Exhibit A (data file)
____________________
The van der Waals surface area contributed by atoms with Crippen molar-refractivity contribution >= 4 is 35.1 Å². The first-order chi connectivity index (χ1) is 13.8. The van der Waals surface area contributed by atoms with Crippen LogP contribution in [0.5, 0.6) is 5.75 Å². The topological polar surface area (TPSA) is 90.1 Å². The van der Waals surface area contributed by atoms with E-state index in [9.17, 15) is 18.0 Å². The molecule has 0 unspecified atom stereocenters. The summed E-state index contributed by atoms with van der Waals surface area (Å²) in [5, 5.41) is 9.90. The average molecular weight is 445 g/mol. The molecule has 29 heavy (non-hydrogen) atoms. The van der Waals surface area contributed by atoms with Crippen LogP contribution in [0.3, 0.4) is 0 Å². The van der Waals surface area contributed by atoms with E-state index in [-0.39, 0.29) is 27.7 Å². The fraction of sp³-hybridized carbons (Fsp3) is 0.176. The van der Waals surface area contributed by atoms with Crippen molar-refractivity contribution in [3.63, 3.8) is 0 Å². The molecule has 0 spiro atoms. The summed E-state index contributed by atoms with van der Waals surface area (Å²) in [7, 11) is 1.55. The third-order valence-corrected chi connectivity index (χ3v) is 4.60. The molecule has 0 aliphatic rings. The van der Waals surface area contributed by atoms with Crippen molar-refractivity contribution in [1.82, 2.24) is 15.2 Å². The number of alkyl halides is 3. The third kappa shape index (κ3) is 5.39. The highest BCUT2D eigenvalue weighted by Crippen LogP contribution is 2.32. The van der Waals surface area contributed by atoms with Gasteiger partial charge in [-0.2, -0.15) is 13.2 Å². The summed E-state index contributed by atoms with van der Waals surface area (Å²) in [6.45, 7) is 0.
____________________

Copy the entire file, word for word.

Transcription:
The van der Waals surface area contributed by atoms with Crippen molar-refractivity contribution >= 4 is 35.1 Å². The first-order chi connectivity index (χ1) is 13.8. The van der Waals surface area contributed by atoms with Crippen LogP contribution in [0.5, 0.6) is 5.75 Å². The topological polar surface area (TPSA) is 90.1 Å². The van der Waals surface area contributed by atoms with E-state index in [9.17, 15) is 18.0 Å². The molecule has 0 unspecified atom stereocenters. The summed E-state index contributed by atoms with van der Waals surface area (Å²) in [5, 5.41) is 9.90. The average molecular weight is 445 g/mol. The molecule has 29 heavy (non-hydrogen) atoms. The van der Waals surface area contributed by atoms with Crippen LogP contribution in [0.3, 0.4) is 0 Å². The van der Waals surface area contributed by atoms with E-state index in [-0.39, 0.29) is 27.7 Å². The fraction of sp³-hybridized carbons (Fsp3) is 0.176. The van der Waals surface area contributed by atoms with Crippen molar-refractivity contribution in [3.63, 3.8) is 0 Å². The molecule has 0 spiro atoms. The summed E-state index contributed by atoms with van der Waals surface area (Å²) in [7, 11) is 1.55. The third-order valence-corrected chi connectivity index (χ3v) is 4.60. The molecule has 0 aliphatic rings. The van der Waals surface area contributed by atoms with Crippen molar-refractivity contribution in [1.82, 2.24) is 15.2 Å². The number of alkyl halides is 3. The third kappa shape index (κ3) is 5.39. The highest BCUT2D eigenvalue weighted by Crippen LogP contribution is 2.32. The van der Waals surface area contributed by atoms with Gasteiger partial charge in [-0.2, -0.15) is 13.2 Å². The summed E-state index contributed by atoms with van der Waals surface area (Å²) in [6.45, 7) is 0.